(Reuters) - HD Supply Holdings Inc HDS.O is preparing to explore a sale of Waterworks, the largest U.S. provider of water and sewer products to contractors and municipalities, following interest from buyout firms, according to people familiar with the matter.
A divestment of Waterworks, which could fetch more than $2 billion, would allow HD Supply to pay down some of its $4.1 billion debt as it positions its construction and facilities maintenance businesses to benefit from U.S. President Donald Trump’s emphasis on infrastructure spending and tax reform.
HD Supply has been fielding interest in Waterworks from private equity firms with advice from investment bank Goldman Sachs Group Inc GS.N, the people said this week. While it will discuss some of these acquisition proposals in the coming weeks, there is no certainty it will decide to sell Waterworks, the people added.
The sources asked not to be identified because the deliberations are confidential. HD Supply and Goldman Sachs declined to comment.
HD Supply shares jumped as much as 3 percent on the news and were trading up 1.6 percent at $43.30 in afternoon trading in New York on Tuesday, giving the company a market capitalization of close to $9 billion.
Based in Atlanta, Georgia, HD Supply is one of the largest industrial distributors in North America. It operates in three divisions: waterworks, facilities maintenance, which sells to multifamily housing, and construction and industrial, which sells to building contractors.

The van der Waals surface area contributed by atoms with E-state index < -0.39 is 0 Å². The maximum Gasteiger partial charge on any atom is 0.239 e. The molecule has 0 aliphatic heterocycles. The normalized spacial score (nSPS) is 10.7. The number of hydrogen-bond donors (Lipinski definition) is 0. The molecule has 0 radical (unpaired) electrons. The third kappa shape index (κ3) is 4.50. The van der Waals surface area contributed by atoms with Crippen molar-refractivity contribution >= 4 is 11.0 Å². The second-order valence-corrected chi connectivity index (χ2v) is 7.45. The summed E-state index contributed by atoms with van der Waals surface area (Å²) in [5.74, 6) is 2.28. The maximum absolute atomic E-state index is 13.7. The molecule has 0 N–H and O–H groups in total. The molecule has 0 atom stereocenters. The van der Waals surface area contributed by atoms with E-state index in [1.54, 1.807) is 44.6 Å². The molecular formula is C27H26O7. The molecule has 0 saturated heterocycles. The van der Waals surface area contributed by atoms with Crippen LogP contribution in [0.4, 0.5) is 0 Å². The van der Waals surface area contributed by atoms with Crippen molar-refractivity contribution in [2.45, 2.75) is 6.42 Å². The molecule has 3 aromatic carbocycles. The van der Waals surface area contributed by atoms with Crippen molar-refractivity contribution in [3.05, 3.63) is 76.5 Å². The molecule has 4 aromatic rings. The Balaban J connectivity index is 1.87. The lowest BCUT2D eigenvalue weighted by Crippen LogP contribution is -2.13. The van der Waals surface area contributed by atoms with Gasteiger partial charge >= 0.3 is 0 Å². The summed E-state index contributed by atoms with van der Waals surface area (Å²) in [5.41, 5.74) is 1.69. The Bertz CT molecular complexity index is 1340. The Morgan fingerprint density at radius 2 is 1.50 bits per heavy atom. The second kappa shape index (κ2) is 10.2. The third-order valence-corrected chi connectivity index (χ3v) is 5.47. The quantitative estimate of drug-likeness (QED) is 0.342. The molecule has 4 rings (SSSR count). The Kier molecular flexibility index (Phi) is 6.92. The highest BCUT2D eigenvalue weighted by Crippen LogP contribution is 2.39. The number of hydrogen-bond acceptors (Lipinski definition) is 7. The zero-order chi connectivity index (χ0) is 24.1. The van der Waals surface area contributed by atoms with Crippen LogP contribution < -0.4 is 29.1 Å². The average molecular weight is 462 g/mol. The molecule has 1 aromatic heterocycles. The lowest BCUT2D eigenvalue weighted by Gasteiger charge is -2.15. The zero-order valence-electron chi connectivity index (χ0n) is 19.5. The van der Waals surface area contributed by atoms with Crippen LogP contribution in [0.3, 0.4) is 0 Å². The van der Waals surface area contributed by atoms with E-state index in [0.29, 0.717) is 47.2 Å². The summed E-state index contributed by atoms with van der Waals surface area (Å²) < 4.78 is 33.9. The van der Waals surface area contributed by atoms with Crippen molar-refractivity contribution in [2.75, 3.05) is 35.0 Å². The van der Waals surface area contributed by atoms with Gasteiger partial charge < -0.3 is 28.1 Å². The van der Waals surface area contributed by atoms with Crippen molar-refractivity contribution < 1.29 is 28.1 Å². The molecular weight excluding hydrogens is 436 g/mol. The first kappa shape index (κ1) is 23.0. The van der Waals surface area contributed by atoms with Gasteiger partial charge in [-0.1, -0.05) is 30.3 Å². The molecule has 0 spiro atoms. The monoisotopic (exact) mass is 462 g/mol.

Waterworks had adjusted earnings before interest, taxes, depreciation and amortization in the nine months ending Oct. 30 of $192 million, up from $181 million the year before, according to an HD Supply regulatory filing.
HD Supply was carved out of retailer Home Depot Inc HD.N in 2007 by private equity firms Carlyle Group LP CG.O, Bain Capital LLC and Clayton Dubilier & Rice LLC in an $8.5 billion leveraged buyout. It became a public company in 2013.
Last October, activist hedge fund Jana Partners LLC disclosed an 8.1 percent stake in HD Supply and said it had held discussions with the company’s management about possible strategic options. This followed a drop in HD Supply’s stock following disappointing second-quarter earnings.
However, HD Supply shares have risen by more than a quarter since Trump’s election on Nov. 8, on hopes that his promised economic stimulus will compensate for a downturn in non-residential construction and reduced water infrastructure spending.
Last month, Jana reported it had reduced its stake in HD Supply to 4.9 percent.
Reporting by Greg Roumeliotis in New York; Editing by Meredith Mazzilli, Bernard Orr
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